Construction Brief: limitation insights July 2022
Section 135 of the Building Safety Act 2022 came into force last month (June 2022), increasing UK limitation periods for claims brought in connection with unsafe buildings. In addition to this recent development here in the UK, we highlight two other articles on the application of limitation from our lawyers in Scotland and Australia.
Limitation and the UK Building Safety Act: new claims and what insurers may have missed
Limitation periods for claims under the Defective Premises Act are now extended for works already completed from six to 30 years, and for work completed in the future from six to 15 years. As a result, claims previously considered statute-barred may now have several additional years in which to be brought. The new landmark legislation will inevitably cause new coverage issues which insurers will need to be alert to.
Contacts: Paul Lowe, Phoebe Penman
Related item: Limitation and the UK Building Safety Act: new claims and what insurers may have missed
Prescription: the only constant is change
The law of prescription (time limits for claims) has recently changed with sections 5 and 13 of the Prescription (Scotland) Act 2018 coming into force last month (June 2022).
Section 5 introduces a new three-part ‘discoverability test’ to determine when the five year prescriptive period begins to run. This new test swings the balance of parties’ interests back towards claimants who will now have more time to investigate claims and issue proceedings. This will inevitably increase the number of claims and defence costs.
Section 13 provides the option of extending the prescriptive period by no more than one year in Scotland. The introduction of such ‘standstill agreements’ may not be compatible with commercial insurance arrangements. Hence, it is prudent for insureds to consult with their insurers before agreeing to any proposed extensions. Likewise, insurers should advise policy holders facing potential claims that agreeing extensions without their consent may have implications for their policy cover and any indemnity ultimately paid out.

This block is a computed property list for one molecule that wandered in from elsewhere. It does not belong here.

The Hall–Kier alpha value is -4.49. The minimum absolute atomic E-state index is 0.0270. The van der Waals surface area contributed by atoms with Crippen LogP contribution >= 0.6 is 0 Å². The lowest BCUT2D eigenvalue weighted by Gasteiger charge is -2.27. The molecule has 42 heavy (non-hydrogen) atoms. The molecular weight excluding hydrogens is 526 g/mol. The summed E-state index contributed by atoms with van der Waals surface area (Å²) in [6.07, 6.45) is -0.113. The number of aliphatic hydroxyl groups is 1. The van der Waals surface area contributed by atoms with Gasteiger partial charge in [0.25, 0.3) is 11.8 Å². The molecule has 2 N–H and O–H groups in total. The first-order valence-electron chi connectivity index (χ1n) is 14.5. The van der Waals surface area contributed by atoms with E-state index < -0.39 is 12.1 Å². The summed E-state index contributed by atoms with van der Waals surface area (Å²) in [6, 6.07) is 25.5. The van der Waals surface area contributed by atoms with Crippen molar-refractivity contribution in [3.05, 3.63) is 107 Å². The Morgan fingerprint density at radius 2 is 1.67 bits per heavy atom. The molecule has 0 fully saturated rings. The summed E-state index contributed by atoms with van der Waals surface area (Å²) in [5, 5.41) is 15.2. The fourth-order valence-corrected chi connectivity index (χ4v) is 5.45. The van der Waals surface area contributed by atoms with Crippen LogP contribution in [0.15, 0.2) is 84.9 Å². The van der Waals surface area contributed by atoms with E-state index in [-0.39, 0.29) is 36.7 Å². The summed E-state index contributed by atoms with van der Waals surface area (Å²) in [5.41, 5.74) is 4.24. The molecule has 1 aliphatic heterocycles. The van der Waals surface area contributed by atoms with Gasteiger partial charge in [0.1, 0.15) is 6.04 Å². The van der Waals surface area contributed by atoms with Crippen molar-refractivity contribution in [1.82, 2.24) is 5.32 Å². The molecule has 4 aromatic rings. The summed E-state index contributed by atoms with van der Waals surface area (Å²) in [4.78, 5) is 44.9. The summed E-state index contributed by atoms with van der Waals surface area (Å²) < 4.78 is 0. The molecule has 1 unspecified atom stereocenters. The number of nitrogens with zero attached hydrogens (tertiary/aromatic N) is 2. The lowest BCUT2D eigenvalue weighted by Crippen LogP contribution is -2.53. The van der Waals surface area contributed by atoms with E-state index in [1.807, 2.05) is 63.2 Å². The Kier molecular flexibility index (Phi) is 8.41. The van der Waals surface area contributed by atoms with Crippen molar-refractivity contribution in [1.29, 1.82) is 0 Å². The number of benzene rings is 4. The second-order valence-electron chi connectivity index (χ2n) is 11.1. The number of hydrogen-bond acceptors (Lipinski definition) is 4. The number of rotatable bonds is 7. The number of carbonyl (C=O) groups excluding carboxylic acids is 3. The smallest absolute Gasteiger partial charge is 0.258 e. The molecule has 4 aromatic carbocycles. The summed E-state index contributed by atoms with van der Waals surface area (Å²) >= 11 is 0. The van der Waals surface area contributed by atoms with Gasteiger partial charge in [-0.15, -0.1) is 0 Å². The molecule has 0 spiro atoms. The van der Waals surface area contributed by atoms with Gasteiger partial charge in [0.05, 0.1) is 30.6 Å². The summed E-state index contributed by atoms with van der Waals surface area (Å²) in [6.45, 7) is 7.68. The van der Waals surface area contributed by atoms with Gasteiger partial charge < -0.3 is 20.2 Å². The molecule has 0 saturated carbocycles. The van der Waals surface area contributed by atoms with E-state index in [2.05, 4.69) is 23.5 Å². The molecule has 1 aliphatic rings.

Contacts: Gavin Henderson, David Nelson
Related item: Prescription: the only constant is change
A building action’s limitation period commences from the date the occupancy permit is first used
The Australian Court of Appeal has unanimously allowed a builder’s appeal and confirmed that, under Section 134 of the Building Act 1993, the ten year limitation period for a building action (in respect of defective building work) commences on the date an occupancy permit is first issued.
For large residential and commercial projects, it is not uncommon for works to be completed in separable portions with multiple occupancy permits issued (sometimes issued many months apart). The Court of Appeal decision may therefore result in many building action limitation periods within one project.
Going forwards, owners and contractors alike will need to make an early assessment as to which occupancy permit applies to the particular alleged defects referable to the building action. We also recommend that owners with a potentially expired limitation period engage with the project contractors to ascertain which occupancy permit applies.
Contacts: Emily Schneider, Christine Westlake
Related item: A building action's limitation period commences from the date the occupancy permit is first used